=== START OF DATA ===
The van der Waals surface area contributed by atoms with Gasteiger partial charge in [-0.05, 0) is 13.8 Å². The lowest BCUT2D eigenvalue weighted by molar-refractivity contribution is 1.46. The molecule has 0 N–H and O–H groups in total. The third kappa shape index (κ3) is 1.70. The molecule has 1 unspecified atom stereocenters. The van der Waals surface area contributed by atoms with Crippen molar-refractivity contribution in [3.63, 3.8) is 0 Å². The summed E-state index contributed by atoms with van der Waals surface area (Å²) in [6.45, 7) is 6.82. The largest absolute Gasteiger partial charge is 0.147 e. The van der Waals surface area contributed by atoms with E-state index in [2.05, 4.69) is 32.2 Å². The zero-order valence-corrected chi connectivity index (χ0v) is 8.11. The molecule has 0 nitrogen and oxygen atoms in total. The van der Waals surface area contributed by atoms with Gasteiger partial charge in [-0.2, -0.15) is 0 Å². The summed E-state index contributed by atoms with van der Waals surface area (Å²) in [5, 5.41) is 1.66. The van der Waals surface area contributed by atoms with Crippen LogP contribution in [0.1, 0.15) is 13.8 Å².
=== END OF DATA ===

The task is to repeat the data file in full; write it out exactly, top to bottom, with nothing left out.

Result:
The van der Waals surface area contributed by atoms with Gasteiger partial charge in [-0.05, 0) is 13.8 Å². The lowest BCUT2D eigenvalue weighted by molar-refractivity contribution is 1.46. The molecule has 0 N–H and O–H groups in total. The third kappa shape index (κ3) is 1.70. The molecule has 1 unspecified atom stereocenters. The van der Waals surface area contributed by atoms with Crippen molar-refractivity contribution in [3.63, 3.8) is 0 Å². The summed E-state index contributed by atoms with van der Waals surface area (Å²) in [6.45, 7) is 6.82. The largest absolute Gasteiger partial charge is 0.147 e. The van der Waals surface area contributed by atoms with E-state index in [2.05, 4.69) is 32.2 Å². The zero-order valence-corrected chi connectivity index (χ0v) is 8.11. The molecule has 0 nitrogen and oxygen atoms in total. The van der Waals surface area contributed by atoms with Gasteiger partial charge in [-0.2, -0.15) is 0 Å². The summed E-state index contributed by atoms with van der Waals surface area (Å²) in [5, 5.41) is 1.66. The van der Waals surface area contributed by atoms with Crippen LogP contribution in [0.1, 0.15) is 13.8 Å².